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  • (gentle music)

  • - Hello everyone and welcome back to English with Lucy.

  • Do you ever feel confused, when you hear or see

  • phrases like gimme, hafta,

  • lotsa, sorta,

  • typa, frunna, (laughing) what do these all mean?

  • Well, they are quite a few to learn ,

  • they are reductions, or reduced words,

  • and you do need to know these words,

  • in order to understand natural conversation

  • and you might want to use these words

  • if you want to sound more like

  • a native speaker when you talk.

  • Before we get started, I would just like to thank

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  • Right, let's get started with the lesson.

  • So reductions, what are they?

  • They are reduced forms of words.

  • Normally two words, occasionally three words.

  • For example, the reduction, gimme,

  • is actually give plus me.

  • Gimme.

  • For example, gimme that pen.

  • Gimme that pen.

  • Give me that pen.

  • You will find that there are some commonly used words

  • that are often included in reductions.

  • Me being one of them.

  • Another example of reduction including me, is lemme.

  • Lemme.

  • For example, lemme come with you.

  • Lemme come with you.

  • Let me come with you.

  • Now you must never (laughing)

  • use these in formal situations, or formal writing tasks,

  • especially don't use these in exams,

  • unless you are specifically asked to use reductions

  • or slang language.

  • I would say that the most important part of this,

  • is that you understand them so that if a native speaker

  • uses one with you, you can understand and respond,

  • but if you are looking to sound like a native speaker,

  • then you might want to practise these.

  • Now let's move on to the second set of reductions

  • which is what plus is plus word.

  • The first one is, what is up.

  • What is up.

  • What do we say?

  • We say wassup.

  • Wassup.

  • Wassup with that?

  • Wassup with that?

  • What is up with that?

  • Another one is what is her, what is her?

  • We reduce this to whatser, whatser.

  • For example, whatser name again ?

  • What's her name again?

  • That is something that I would genuinely say,

  • in an informal situation,

  • however it would be unlikely to write this down.

  • I would just use this in spoken informal speech.

  • Spoken speech, obviously.

  • The masculine form of this, whatsis.

  • Whatsis.

  • What is his?

  • Whatsis phone number?

  • Whatsis phone number?

  • What is his phone number?

  • Again, I wouldn't write whatsis down,

  • but I would say it.

  • Right onto the third group of reductions,

  • we have word plus have.

  • Word plus have.

  • The first one is could plus have, coulda, coulda.

  • So instead of saying could of, we can say coulda.

  • You coulda told me that yesterday.

  • We also have might have, which reduces to mighta, mighta.

  • She mighta gone to the bank today,

  • she mighta gone to the bank today.

  • We also have must have, which reduces to musta.

  • Musta.

  • She musta taken the train, she musta taken the train.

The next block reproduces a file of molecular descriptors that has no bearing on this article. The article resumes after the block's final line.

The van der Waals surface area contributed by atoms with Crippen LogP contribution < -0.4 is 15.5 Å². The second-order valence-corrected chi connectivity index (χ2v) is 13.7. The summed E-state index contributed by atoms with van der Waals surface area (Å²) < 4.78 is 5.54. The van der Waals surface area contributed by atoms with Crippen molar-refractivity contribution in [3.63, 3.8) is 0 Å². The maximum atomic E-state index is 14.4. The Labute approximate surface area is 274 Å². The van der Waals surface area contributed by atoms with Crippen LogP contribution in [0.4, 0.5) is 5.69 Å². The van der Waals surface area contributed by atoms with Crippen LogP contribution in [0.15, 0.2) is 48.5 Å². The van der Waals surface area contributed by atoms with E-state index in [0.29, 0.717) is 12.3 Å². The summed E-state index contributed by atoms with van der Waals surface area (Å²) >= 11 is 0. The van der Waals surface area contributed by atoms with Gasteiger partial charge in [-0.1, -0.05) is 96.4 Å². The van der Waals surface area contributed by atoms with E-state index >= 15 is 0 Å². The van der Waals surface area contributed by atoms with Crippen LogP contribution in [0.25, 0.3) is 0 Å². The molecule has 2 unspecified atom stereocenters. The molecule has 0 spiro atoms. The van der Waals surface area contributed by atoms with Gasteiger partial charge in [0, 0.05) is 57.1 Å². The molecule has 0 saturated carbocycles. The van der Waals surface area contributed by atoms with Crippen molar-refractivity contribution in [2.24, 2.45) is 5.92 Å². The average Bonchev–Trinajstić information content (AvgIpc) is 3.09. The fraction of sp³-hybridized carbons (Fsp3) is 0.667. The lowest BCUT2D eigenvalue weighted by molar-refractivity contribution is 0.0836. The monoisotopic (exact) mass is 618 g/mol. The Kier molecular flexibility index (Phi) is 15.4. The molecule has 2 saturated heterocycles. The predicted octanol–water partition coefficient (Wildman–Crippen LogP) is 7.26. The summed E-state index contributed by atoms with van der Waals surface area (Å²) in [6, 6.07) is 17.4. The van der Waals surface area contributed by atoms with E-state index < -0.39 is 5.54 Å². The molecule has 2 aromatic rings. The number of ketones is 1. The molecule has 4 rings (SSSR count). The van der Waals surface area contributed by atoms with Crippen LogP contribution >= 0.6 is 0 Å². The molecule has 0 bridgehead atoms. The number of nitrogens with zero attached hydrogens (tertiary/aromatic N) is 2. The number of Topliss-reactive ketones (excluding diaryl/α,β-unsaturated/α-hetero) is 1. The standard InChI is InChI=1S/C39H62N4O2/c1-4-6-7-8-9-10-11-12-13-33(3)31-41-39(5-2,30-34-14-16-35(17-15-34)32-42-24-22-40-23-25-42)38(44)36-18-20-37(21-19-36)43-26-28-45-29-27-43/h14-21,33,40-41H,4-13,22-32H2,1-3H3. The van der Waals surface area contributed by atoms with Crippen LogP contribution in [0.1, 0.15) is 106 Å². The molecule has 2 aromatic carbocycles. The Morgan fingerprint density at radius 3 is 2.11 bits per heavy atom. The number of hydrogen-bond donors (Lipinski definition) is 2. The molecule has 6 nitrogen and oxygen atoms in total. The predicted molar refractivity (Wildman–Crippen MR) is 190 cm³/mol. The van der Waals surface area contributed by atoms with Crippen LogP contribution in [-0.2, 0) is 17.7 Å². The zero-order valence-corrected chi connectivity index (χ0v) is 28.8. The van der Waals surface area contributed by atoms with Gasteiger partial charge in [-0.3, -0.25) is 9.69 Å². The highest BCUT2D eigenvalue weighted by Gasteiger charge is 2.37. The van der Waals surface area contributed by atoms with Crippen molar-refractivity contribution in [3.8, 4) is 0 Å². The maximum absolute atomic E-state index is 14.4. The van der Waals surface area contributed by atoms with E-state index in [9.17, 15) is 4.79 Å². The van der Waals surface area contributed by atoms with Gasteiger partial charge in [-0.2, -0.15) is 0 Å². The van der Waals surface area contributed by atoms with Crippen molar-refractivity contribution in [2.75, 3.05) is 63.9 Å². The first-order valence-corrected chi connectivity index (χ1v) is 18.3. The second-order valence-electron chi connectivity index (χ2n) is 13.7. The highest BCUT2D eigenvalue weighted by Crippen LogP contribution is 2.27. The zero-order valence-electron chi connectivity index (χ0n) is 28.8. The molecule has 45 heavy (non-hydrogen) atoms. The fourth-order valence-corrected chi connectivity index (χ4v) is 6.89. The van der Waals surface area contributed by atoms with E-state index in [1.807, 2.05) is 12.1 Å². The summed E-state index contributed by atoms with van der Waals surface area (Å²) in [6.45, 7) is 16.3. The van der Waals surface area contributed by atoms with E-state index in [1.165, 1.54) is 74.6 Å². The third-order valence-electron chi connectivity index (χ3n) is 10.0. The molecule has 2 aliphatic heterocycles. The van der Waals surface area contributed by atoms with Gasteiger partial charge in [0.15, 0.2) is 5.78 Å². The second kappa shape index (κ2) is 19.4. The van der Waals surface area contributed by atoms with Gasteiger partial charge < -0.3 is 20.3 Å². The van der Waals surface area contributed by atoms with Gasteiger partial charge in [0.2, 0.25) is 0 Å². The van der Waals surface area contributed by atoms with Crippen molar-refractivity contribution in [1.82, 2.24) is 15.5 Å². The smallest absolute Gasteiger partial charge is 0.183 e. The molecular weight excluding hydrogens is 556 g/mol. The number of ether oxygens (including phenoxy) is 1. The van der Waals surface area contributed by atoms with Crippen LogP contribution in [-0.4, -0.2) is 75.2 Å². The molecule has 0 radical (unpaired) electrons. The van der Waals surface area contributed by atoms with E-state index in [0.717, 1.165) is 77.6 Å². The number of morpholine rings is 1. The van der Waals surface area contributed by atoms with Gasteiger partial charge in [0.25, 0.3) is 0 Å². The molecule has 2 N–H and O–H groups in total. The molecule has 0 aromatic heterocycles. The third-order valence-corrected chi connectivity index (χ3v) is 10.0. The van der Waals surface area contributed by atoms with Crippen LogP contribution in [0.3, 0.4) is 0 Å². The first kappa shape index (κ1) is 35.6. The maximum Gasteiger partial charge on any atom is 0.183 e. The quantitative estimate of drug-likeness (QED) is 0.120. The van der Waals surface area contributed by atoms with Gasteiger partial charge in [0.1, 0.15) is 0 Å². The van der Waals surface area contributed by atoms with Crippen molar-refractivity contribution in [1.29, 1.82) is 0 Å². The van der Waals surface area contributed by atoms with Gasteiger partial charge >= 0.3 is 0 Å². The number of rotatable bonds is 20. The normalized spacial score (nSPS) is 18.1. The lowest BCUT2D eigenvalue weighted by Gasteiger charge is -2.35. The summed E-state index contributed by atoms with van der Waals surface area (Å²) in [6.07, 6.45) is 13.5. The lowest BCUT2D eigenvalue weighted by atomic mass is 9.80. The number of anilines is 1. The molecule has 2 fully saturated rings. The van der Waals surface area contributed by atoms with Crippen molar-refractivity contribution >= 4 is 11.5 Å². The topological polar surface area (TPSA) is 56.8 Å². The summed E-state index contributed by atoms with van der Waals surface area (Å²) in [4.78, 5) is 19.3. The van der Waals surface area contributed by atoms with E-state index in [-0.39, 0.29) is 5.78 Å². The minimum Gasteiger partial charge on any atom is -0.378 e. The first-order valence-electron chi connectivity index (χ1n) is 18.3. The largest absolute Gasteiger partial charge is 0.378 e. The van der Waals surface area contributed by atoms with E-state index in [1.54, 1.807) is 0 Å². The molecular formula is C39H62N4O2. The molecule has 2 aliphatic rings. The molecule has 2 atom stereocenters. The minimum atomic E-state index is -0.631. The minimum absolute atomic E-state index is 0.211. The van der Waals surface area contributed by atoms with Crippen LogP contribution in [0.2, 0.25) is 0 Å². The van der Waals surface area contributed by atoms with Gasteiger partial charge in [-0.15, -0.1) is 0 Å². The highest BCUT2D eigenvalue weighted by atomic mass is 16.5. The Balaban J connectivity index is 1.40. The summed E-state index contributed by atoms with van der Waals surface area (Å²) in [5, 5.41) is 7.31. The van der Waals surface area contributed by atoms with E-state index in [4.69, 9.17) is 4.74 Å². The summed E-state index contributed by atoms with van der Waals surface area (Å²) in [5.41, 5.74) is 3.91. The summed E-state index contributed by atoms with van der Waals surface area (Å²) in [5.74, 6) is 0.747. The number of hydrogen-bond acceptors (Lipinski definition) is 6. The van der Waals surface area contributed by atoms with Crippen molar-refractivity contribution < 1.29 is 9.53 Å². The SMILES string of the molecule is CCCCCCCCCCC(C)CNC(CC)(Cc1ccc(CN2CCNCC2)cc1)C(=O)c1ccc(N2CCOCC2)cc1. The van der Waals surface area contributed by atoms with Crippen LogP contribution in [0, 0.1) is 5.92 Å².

• And we have, should have, which reduces to shoulda.

  • I did a video on shoulda, woulda, coulda,

  • you should know about this.

  • I will link it down below or up in the sky somewhere,

  • if you want to watch that video,

  • because this is seriously important.

  • People need to learn how to use,

  • shoulda, woulda, and coulda.

  • Natives and non-natives alike.

  • An example for shoulda, shoulda done something.

  • You shoulda done something.

  • And the last one, would have, woulda, woulda.

  • I woulda gone, I woulda gone, but I was ill.

  • I woulda gone but I was ill.

  • Now the next group of reductions is word plus to.

  • Word plus to.

  • This next one is one you will hear so frequently,

  • it is going plus to, is gonna.

  • I actually did, back in the day, a whole video

  • on just wanna, and gonna, and people found it really useful

  • so I'm hoping this video is really going to

  • enlighten a lot of you, but yes, gonna is a reduction

  • that we use, all the time.

  • I'm gonna go to the shops.

  • Do you want anything?

  • I'm gonna go to the shops, do you want anything?

  • I really wouldn't say, "I'm going to to go the shops,

  • "do you want anything?"

  • I would say, "I'm gonna go to the shops, I'm gonna go"

  • it's much easier.

  • Another really common one, got plus to, got to.

  • This changes to gotta, gotta.

  • I gotta go, I gotta go.

  • Notice that I'm not saying, I got to go, I got to go,

  • I'm saying, "I gotta"

  • I'm almost saying it with a D sound.

  • I gotta go, gotta go.

  • Now what will we say for have plus to?

  • Have to, have to.

  • We would say, hafta, hafta.

  • So we change that V sound to a F sound

  • and then shwah at the tend.

  • Hafta.

  • Oh my god you hafta meet him.

  • You haft meet him.

  • And what about has plus to?

  • Has to, has to.

  • Well it changes to hasta.

  • Hasta, now a lot of non-native speakers

  • will find it quite hard to say the Z sound

  • in front to the T sound.

  • Hasta, hasta.

  • That's quite a hard combination,

  • because Z is voiced and T is unvoiced,

  • so even native speakers will change it to hasta, hasta.

  • She hasta believe him, she hasta believe him.

  • Another one, ought and to, ought to,

  • this changes to oughta.

  • Oughta.

  • You oughta call in sick.